All the volleyball drills and exercises on the following page are designed to develop fundamental skills.
It's extremely important as an athlete or coach that you execute them with proper technique in order to avoid injury.
To reduce the risk of possible injury, consult your doctor before beginning any exercise or skill development program.
Arm Snaps: Two athletes work together with one ball. Facing each other on the sidelines, players toss the ball up in the air with two hands and then spike the ball down into the middle of the court. They should work on a high contact point and wrist snap.
Spiking a Volleyball
Standing Spikes: Coach tosses balls for the hitters about 10 feet back from the net. The hitter should have the hitting elbow back and up. The hitter steps to where the ball is falling and uses the hitting arm swing to hit it over the net into the court. The hitter focuses on an "elbow to wrist" contact.
Arm Swings on the Wall: Two athletes work together with one ball. One athlete stands facing the wall (about 15 feet back from it) with his/her hitting elbow up and behind his/her shoulder and the non-hitting arm up in the air. The partner is standing in front of the hitter and to the side of the hitters arm. The partner with the ball tosses it up in front of the hitter for him/her to spike at the wall. The hitter should be aiming at something on the wall that is about net height.
Box Spiking: Perhaps the most important of all spiking volleyball drills are the ones that involve spiking on a box. Players should spike on a box every practice. When on a box, players should focus on the contacting the ball high, with arm vertical, and contacting in such a manner that makes the ball spin (topspin).
Passing a Volleyball
It's important that your volleyball drills involve mainly passing balls that are coming from across the net. For example, partner drills that involve playing the ball from a partner on the same side of the net aren't "game like" and are much less valuable.
Reaction Drill: One partner (thrower) holds the ball overhead with two hands. (Make sure he/she does this! It makes a difference for this drill!) The other partner is in ready position about four steps away from the thrower. The thrower throws the ball to either side of the passer, or in front of him/her, to make him/her take a step to pass the ball. The thrower should just flex the wrists forward to throw the ball, not pull his/her arms down.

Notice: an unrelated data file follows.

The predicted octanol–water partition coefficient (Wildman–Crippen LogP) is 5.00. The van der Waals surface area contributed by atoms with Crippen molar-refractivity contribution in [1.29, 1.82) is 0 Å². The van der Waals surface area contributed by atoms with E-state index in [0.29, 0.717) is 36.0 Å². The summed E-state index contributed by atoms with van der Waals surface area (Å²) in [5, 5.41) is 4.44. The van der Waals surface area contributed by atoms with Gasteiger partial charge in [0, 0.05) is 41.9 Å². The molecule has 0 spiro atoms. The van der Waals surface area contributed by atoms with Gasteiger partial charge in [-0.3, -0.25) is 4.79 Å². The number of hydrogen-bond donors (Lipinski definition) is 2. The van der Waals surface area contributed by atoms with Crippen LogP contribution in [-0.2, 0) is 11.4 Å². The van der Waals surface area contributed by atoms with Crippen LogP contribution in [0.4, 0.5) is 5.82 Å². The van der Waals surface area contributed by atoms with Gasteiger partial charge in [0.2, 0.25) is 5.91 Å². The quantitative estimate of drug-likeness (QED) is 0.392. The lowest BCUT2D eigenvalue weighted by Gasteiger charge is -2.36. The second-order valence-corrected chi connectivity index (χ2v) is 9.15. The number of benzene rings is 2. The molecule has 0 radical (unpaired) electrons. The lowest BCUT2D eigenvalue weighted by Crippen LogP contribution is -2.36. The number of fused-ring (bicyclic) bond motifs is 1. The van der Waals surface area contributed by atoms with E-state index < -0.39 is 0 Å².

Reaction Off Of Wall: One player (digger) faces the wall about 15 feet back. The other player (tosser) stands behind the digger about five feet. The tosser says, Go! and then throws the ball at the wall, about 10-feet high on the wall. The digger reacts to the ball bouncing off of the wall and digs it up.
King-of-the-Court: This drill can be used for all aspects of the game. Most players love this game! The game begins with the Challengers side serving over to the Kings/Winners side. There is only one rally to determine who will stay on the court. Which ever side wins goes to (or stays on) the Kings/Winners side. The loser of the rally should shag the ball. This game can be played with lots of variations: No jumping; jumping from behind the 10-foot line only, with twos, threes or more players, no serving, but coach tosses the ball in, etc.
When learning volleyball drills for setting, really emphasize getting in position and using good setting technique.
Setting a Volleyball
Setting Progressions: The focus of this drill is on setting with correct hand positions, then slowly work up to quick releases. Have players pair up. One player tosses the ball and the other player catches it in setting position. The players stand parallel to the net to simulate game like setting.
Players then use the following steps...
Toss and Set: One person tosses ball for the partner to set back to the tosser. The toss can be to the partner, to either side, short or deep to move the partner around.
Over the Net: Remember, the best volleyball drills are the ones that involve the ball coming over the net. For this next drill, each partner is two steps back from the net. One partner tosses the ball over the net to his/her partner. The partner sets the ball back, high over the net. If the athletes are capable to keep setting back and forth over the net, have the partners count how many contacts they can make in a row without an error.
You don't want to give away the intent of the serve. So when performing serving volleyball drills, players should avoid changing the serving motion when serving to different spots on the court.
The motion remains the same and it's the speed of the server's arm and subsequent contact that allows the ball to travel short or deep.
Serving a Volleyball
For these volleyball drills, partners face one another across the net.
For all your volleyball drills, getting in position and using good form is key. You will often hear coaches yell, "get your feet to the ball!". This is because the best players are the ones that are the best at getting in position. Always focus on improving anticipation skills and mastering proper technique while practicing volleyball drills.
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